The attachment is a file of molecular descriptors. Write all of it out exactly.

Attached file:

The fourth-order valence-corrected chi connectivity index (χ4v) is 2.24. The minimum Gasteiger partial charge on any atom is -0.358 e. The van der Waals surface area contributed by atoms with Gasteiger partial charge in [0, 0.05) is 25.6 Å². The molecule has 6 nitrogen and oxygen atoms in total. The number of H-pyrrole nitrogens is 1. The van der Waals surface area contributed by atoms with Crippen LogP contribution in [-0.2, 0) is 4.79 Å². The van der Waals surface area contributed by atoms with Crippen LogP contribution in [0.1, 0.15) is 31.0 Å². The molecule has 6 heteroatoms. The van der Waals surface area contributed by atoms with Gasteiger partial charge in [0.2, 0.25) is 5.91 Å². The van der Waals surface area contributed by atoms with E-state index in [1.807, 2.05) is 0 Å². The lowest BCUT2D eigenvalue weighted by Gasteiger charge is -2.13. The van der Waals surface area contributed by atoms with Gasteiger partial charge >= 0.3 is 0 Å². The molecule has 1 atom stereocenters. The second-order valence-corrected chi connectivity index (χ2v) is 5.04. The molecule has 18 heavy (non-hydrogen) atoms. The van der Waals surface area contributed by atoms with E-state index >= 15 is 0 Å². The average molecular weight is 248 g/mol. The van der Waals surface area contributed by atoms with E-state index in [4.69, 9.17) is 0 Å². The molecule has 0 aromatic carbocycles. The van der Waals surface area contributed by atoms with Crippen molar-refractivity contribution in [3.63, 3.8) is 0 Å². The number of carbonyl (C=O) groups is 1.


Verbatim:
The fourth-order valence-corrected chi connectivity index (χ4v) is 2.24. The minimum Gasteiger partial charge on any atom is -0.358 e. The van der Waals surface area contributed by atoms with Gasteiger partial charge in [0, 0.05) is 25.6 Å². The molecule has 6 nitrogen and oxygen atoms in total. The number of H-pyrrole nitrogens is 1. The van der Waals surface area contributed by atoms with Crippen LogP contribution in [-0.2, 0) is 4.79 Å². The van der Waals surface area contributed by atoms with Crippen LogP contribution in [0.1, 0.15) is 31.0 Å². The molecule has 6 heteroatoms. The van der Waals surface area contributed by atoms with Gasteiger partial charge in [0.2, 0.25) is 5.91 Å². The van der Waals surface area contributed by atoms with E-state index in [1.807, 2.05) is 0 Å². The lowest BCUT2D eigenvalue weighted by Gasteiger charge is -2.13. The van der Waals surface area contributed by atoms with Gasteiger partial charge >= 0.3 is 0 Å². The molecule has 1 atom stereocenters. The second-order valence-corrected chi connectivity index (χ2v) is 5.04. The molecule has 18 heavy (non-hydrogen) atoms. The van der Waals surface area contributed by atoms with E-state index >= 15 is 0 Å². The average molecular weight is 248 g/mol. The van der Waals surface area contributed by atoms with E-state index in [4.69, 9.17) is 0 Å². The molecule has 0 aromatic carbocycles. The van der Waals surface area contributed by atoms with Crippen molar-refractivity contribution in [3.63, 3.8) is 0 Å². The number of carbonyl (C=O) groups is 1.